5.65 million car parking penalty tickets were issued last year by private car park operators according to analysis of government data.
In January this year, we wrote a post entitled Parking Cowboys to be stopped by law, explaining how the UK government was planning to support a change in legislation to raise standards among parking companies and to prevent motorists from unreasonably large charges.
The RAC Foundation who conducted the research estimated car parking penalty tickets to raise above 6 million in 2018. Figures for 2017 suggest this estimate for 2018 may well be surpassed.
According to the RAC the number of car parking penalty tickets in the financial year 2017/8 have increased twenty one times the amount issued in the financial year 2006/7 from 272,000 to 5,650,000 as shown in the table below.
|Financial year||Number of vehicle keeper records obtained from the DVLA by parking management companies|
The top five car parking management companies buying vehicle keeper records in 2017-18 were:
- ParkingEye Ltd – 1,768,233 records (1,530,259 in 2016-17)
- Euro Car Parks – 406,323 records (306,857)
- Smart Parking Ltd – 390,860 records (329,157)
- Athena ANPR Ltd – 318,486 records (246,743)
- Ranger Services Ltd for Highview Parking Ltd – 274,591 records (271,917)
Private parking companies wishing to purchase vehicle data held by the DVLA need to be members of an Accredited Trade Association (ATA) and abide by the ATA’s code of practice. There are currently two ATAs: the British Parking Association and the International Parking Community.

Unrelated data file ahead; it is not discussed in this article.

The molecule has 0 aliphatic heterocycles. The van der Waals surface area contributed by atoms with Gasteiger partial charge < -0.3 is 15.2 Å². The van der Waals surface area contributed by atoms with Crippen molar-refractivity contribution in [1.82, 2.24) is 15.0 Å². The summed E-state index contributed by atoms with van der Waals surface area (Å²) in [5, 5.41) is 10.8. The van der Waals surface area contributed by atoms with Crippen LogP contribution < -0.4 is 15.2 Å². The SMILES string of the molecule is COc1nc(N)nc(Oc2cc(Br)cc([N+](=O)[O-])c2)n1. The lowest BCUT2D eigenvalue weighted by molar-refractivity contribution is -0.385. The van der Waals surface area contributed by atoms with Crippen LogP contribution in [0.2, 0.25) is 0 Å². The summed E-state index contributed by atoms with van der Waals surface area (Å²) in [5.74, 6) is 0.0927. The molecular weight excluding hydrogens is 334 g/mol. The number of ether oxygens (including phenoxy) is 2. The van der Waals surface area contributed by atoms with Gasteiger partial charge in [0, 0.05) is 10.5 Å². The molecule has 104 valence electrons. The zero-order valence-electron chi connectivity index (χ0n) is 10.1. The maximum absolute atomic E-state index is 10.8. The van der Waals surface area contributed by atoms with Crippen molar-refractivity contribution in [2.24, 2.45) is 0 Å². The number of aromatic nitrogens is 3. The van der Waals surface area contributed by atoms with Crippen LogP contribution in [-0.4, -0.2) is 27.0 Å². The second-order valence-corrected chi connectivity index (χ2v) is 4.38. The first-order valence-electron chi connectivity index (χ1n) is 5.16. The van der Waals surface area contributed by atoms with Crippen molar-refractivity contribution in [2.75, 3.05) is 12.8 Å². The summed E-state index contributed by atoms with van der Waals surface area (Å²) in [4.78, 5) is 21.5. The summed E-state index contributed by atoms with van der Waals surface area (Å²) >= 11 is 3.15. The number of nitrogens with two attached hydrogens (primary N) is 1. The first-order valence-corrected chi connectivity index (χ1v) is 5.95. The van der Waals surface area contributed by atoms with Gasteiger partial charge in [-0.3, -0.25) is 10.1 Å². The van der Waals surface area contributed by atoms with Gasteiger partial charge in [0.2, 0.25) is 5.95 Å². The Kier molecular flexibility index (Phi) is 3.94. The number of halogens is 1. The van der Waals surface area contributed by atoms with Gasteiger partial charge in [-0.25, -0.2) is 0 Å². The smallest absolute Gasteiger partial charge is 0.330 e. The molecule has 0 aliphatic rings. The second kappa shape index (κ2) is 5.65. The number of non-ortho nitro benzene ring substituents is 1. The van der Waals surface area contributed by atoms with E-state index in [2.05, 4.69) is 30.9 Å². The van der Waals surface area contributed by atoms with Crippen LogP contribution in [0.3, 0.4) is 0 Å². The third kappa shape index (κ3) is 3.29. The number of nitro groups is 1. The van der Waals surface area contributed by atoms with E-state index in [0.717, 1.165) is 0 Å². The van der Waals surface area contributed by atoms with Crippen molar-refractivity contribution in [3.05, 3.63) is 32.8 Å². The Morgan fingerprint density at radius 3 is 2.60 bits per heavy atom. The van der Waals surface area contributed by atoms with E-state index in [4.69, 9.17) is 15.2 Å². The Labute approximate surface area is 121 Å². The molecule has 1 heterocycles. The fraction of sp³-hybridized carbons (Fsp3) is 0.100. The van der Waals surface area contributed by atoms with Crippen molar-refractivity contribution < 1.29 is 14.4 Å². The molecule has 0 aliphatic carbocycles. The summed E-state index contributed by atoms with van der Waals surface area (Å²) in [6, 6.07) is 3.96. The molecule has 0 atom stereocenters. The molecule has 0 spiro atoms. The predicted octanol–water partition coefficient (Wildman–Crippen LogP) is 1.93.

Both ATAs have established independent appeals services to which drivers can take their cases questioning the validity of tickets if initial appeals to member firms themselves fail. There are companies offering help to appeal against car parking penalty tickets issued by car parking operators such as Parking Cowboys and POPLA.
Steve Gooding, director of the RAC Foundation, said:
“Each year we publish this analysis and each year we are not only astonished by the numbers involved, but also by the fact that those numbers keep rocketing up.
“The true volume of tickets being issued might actually be significantly higher still as some firms will simply slap a demand onto a windscreen for the driver to find when they return to their vehicle.
“Pursuing so many people must be a major administrative task for the companies involved, but the questions the numbers really beg are: what’s going wrong? Are Britain’s motorists really flouting the rules on such an industrial scale?
“We strongly support Sir Greg Knight in his initiative to get some regulation in place through a private member’s bill that will establish much-needed independent scrutiny of what’s going on in the private parking world. Only then can we be reassured that the cards aren’t stacked against the motorist.”